Annuities date back to ancient Rome, where they were used to guarantee an annual payment to citizens in exchange for a single payment made earlier on in life. This payment was meant to provide an income for elderly citizens when they could no longer work. Today, fixed annuities provide those same advantages.
The most basic type of fixed annuity is an immediate annuity. An immediate annuity is an annuity that guarantees you an income. This income payment can last for a set number of years or for your whole life. You get to choose how long the payments continue for. A deferred annuity acts like a long-term savings where you contribute money over time and it accumulates at interest until you elect to receive payments from the annuity.
The money in the annuity is invested in bonds, regardless of whether it is an immediate or deferred annuity. A bond is a loan made to a company or to a government. The company or government pays interest on the loan. This constitutes the interest that is paid to the annuity.
The benefits of a fixed annuity are that you are guaranteed to receive a set payment or interest rate. Fixed annuities are also not subject to taxation if the money is left inside the annuity. Once you receive payments, you are taxed. However, immediate annuities enjoy more favorable taxation because most of the payment sent to you is principal. A small portion of the payment is interest. This reduces your overall tax liability.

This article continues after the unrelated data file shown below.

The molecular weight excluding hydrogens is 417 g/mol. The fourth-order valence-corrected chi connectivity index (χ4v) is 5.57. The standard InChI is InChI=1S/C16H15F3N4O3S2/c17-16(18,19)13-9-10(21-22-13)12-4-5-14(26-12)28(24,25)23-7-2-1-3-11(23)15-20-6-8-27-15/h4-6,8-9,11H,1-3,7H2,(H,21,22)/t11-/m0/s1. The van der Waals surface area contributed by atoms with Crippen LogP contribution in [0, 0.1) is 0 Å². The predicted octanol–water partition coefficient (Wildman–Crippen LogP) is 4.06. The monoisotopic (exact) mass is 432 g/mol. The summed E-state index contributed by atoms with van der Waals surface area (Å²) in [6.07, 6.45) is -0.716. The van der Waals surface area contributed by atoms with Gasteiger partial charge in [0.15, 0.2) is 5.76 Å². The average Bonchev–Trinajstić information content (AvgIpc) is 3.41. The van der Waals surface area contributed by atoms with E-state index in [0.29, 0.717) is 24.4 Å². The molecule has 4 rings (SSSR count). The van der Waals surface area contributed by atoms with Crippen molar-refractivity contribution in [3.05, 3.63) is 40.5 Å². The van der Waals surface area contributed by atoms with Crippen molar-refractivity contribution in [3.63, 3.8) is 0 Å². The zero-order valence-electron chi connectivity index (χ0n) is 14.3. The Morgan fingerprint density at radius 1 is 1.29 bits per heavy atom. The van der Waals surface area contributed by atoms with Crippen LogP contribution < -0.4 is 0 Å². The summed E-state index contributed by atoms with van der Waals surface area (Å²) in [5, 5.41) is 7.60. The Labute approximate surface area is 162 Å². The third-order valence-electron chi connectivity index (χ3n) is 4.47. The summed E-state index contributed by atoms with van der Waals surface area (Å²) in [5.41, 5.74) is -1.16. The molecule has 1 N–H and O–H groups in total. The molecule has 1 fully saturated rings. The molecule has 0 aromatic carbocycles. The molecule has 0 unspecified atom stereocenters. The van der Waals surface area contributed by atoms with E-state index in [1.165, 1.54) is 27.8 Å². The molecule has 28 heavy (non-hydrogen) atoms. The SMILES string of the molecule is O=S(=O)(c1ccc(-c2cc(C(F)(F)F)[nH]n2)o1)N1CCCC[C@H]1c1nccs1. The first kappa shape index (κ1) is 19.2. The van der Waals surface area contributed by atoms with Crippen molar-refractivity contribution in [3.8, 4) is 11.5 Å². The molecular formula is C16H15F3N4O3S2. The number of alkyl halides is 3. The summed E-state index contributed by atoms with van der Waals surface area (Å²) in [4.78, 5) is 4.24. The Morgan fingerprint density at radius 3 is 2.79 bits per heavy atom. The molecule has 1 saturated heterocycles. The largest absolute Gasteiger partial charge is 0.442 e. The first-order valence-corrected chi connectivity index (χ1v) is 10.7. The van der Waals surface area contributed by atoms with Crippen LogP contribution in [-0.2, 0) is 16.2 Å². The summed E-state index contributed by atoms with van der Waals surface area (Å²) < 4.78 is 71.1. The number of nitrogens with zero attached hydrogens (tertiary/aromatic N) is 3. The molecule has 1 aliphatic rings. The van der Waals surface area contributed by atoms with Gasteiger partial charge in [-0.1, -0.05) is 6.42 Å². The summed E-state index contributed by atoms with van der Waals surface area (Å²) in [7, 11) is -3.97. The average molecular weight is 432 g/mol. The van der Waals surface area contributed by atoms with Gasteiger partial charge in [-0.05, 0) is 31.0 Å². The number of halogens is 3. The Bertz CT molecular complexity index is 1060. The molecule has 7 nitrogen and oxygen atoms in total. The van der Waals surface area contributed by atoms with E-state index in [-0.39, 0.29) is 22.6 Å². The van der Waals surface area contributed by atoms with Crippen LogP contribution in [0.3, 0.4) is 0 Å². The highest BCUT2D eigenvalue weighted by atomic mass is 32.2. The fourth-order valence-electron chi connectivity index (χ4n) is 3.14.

The disadvantage to fixed annuities is that the interest rate is low. This is because guaranteed rates must be sustainable over a long period of time. A high fixed rate is not possible. Annuity rates often mirror or are just slightly higher than bank CD rates. Additionally, if you choose not to convert your savings to an immediate annuity, then all withdrawals are treated as though you are withdrawing investment income first and principal last. This increases your tax liability.
Consider whether you want stability and are willing to trade the potential for higher investment returns. Fixed annuities are focused on the return of your money, with some growth over time. However, these contracts are very long-term contracts. Generally, significant growth happens over 10 or more years.
- "Life Insurance"; Kenneth Black, Jr., Harold D. Skipper, Jr.; 1994
- "Practicing Financial Planning for Professionals (Practitioners' Edition)," 10th Edition; Sid Mittra, Anandi P. Sahu, Robert A Crane; 2007
I am a Registered Financial Consultant with 6 years experience in the financial services industry. I am trained in the financial planning process, with an emphasis in life insurance and annuity contracts. I have written for Demand Studios since 2009.